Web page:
In the period 1998-2008, the amount of electricity generated in the Netherlands increased from 92 to 108 billion kilowatt-hours (kWh). The increase is mainly generated in combined heat and power systems.
CHP capacity growing
Electricity is predominantly generated in the Netherlands by combustion of fossil fuels. In combined heat and power (CHP) systems, the heat released during the process can be used for other purposes, e.g. process heat in manufacturing industry, district heating and space heating in, for example, greenhouse horticulture. Between 1998 and 2008, electricity generated in CHP systems has risen by more than 40 percent.
Last year, CHP plants produced 61 billion kWh of electricity, as against nearly 49 billion kWh in 1998. The amount of electricity generated by wind turbines also increased in that period: from 0.6 billion kWh in 1998 to 4.3 billion kWh in 2008.
Growth use of fossil fuels slows down
Total electricity production and the heat released during the process increased by 15 percent between 1998 and 2008. The amount of fossil fuels used grew by approximately 10 percent over the same period.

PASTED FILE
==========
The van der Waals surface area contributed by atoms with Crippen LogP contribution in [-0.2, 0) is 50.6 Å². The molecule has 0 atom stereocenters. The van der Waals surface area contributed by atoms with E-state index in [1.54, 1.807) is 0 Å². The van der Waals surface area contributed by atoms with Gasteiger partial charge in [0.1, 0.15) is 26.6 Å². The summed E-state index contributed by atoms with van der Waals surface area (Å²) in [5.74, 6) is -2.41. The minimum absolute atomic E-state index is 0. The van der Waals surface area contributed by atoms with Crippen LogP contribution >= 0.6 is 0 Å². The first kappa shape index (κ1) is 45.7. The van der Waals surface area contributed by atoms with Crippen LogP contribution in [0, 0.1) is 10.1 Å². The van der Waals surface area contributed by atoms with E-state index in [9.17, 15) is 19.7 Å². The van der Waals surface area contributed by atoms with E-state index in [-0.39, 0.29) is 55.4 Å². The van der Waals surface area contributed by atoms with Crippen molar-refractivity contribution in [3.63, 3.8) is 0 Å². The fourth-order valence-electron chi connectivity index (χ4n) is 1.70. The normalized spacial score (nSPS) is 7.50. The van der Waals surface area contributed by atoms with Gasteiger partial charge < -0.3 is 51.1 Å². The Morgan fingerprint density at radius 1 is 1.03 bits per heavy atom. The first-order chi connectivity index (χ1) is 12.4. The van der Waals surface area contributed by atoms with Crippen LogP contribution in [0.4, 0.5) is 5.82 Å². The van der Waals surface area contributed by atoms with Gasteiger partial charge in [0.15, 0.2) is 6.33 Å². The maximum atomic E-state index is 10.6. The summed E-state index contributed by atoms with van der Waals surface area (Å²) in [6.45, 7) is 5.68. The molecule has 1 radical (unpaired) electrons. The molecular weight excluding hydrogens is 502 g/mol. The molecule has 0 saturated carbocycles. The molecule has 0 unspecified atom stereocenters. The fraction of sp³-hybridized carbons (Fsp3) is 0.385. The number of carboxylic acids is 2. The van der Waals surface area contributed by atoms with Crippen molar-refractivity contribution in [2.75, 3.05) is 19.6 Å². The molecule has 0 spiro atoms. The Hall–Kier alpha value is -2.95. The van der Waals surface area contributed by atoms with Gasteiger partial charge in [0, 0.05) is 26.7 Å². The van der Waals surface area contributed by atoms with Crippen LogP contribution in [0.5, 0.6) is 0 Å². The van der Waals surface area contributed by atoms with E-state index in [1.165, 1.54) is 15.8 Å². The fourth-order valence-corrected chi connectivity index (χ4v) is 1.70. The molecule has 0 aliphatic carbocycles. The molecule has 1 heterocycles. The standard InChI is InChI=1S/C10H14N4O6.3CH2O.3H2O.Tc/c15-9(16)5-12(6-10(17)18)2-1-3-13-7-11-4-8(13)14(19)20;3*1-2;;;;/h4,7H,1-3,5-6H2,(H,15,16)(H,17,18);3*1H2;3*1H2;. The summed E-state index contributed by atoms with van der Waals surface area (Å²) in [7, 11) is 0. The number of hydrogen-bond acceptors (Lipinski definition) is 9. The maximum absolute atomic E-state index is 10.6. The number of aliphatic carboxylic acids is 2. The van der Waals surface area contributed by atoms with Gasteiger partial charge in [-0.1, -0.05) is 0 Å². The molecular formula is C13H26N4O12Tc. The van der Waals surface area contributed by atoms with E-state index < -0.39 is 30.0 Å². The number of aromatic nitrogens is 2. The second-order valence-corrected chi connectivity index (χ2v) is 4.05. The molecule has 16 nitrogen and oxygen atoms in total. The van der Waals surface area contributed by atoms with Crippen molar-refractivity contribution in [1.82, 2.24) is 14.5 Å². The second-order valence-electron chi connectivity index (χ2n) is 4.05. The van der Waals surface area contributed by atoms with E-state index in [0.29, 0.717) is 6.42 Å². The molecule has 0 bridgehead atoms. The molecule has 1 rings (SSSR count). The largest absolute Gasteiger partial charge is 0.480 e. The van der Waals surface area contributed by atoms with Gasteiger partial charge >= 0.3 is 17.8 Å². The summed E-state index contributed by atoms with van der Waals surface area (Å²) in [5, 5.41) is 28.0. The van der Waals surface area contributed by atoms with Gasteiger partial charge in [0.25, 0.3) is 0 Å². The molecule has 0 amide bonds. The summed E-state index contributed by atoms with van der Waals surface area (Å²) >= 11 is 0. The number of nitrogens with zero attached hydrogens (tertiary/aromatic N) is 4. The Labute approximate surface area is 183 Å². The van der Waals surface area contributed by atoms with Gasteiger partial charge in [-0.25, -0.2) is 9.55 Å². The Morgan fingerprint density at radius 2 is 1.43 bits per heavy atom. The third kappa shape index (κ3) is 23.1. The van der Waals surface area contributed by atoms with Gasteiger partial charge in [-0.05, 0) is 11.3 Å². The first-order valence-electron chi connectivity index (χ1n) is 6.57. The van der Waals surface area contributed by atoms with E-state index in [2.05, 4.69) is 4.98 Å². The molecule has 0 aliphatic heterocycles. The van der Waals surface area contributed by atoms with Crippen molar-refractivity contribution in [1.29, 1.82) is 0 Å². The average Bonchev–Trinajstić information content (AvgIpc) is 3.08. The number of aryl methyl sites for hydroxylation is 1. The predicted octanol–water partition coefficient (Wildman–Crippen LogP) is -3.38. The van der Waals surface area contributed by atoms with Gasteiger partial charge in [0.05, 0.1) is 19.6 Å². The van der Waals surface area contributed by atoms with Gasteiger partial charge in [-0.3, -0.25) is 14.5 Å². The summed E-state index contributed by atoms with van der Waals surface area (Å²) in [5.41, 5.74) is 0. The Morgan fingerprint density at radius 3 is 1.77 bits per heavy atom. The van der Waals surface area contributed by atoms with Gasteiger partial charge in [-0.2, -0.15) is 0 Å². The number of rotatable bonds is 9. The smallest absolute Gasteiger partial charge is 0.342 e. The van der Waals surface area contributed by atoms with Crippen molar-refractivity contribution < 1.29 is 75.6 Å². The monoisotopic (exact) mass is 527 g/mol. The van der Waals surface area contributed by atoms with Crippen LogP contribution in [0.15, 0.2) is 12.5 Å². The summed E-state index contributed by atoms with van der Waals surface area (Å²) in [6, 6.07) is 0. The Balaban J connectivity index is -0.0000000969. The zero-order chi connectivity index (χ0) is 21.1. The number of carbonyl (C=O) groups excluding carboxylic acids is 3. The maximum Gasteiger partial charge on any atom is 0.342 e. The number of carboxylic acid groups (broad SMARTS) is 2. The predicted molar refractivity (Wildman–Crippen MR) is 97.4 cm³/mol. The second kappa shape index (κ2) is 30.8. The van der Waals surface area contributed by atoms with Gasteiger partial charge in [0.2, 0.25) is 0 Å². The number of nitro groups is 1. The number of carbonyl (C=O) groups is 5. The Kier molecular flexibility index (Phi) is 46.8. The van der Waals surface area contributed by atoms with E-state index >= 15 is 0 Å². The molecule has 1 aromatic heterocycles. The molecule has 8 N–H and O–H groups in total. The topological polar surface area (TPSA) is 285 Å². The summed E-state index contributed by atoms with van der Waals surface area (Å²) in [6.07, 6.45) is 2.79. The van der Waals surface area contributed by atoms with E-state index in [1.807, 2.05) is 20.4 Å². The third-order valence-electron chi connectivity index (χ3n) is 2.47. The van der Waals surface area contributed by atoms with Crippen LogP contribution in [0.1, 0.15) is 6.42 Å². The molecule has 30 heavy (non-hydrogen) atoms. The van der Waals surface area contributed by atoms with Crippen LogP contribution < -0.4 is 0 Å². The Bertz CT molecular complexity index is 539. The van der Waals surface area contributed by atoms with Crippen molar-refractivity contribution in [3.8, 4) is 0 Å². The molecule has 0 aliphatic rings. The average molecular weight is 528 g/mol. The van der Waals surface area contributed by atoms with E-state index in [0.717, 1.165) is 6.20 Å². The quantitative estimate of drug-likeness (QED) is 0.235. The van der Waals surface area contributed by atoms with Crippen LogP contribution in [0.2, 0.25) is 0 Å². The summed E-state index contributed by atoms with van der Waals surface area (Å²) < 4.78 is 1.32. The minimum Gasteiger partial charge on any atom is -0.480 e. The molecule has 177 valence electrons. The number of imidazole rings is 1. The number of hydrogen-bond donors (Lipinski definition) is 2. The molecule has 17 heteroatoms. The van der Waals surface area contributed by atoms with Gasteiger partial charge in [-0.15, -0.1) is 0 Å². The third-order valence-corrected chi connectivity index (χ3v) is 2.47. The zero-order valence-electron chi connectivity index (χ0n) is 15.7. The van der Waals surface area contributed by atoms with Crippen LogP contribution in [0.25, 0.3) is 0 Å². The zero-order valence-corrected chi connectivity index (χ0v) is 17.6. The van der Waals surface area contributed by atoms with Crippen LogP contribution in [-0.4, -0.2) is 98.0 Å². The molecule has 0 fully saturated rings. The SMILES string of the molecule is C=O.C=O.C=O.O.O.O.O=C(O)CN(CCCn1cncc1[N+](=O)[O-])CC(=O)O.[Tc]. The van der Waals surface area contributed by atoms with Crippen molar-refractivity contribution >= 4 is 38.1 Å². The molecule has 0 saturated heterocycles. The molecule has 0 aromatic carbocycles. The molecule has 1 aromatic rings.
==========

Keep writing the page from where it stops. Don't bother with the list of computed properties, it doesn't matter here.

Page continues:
Sustained high growth CHP power in greenhouse horticulture
Greenhouse horticulture produced 11 billion kWh of electricity in 2008, nearly four times as much as in 1998. The CHP capacity increase is almost entirely accounted for by greenhouse horticulture. Between 1998 and 2004, CHP capacity grew slowly, but almost tripled between 2005 and 2008. By the end of 2008, CHP power generated in greenhouse horticulture amounted to nearly 3 gigawatts, more than 10 percent of total capacity generated in the Netherlands.
The CHP capacity growth is partly caused by recent developments on the energy market. Besides electricity and heat required for their own production, horticultural farmers increasingly make profits by selling self-generated electricity.
Overall capacity of CHP plants
Bart van Wezel and Jan Kloots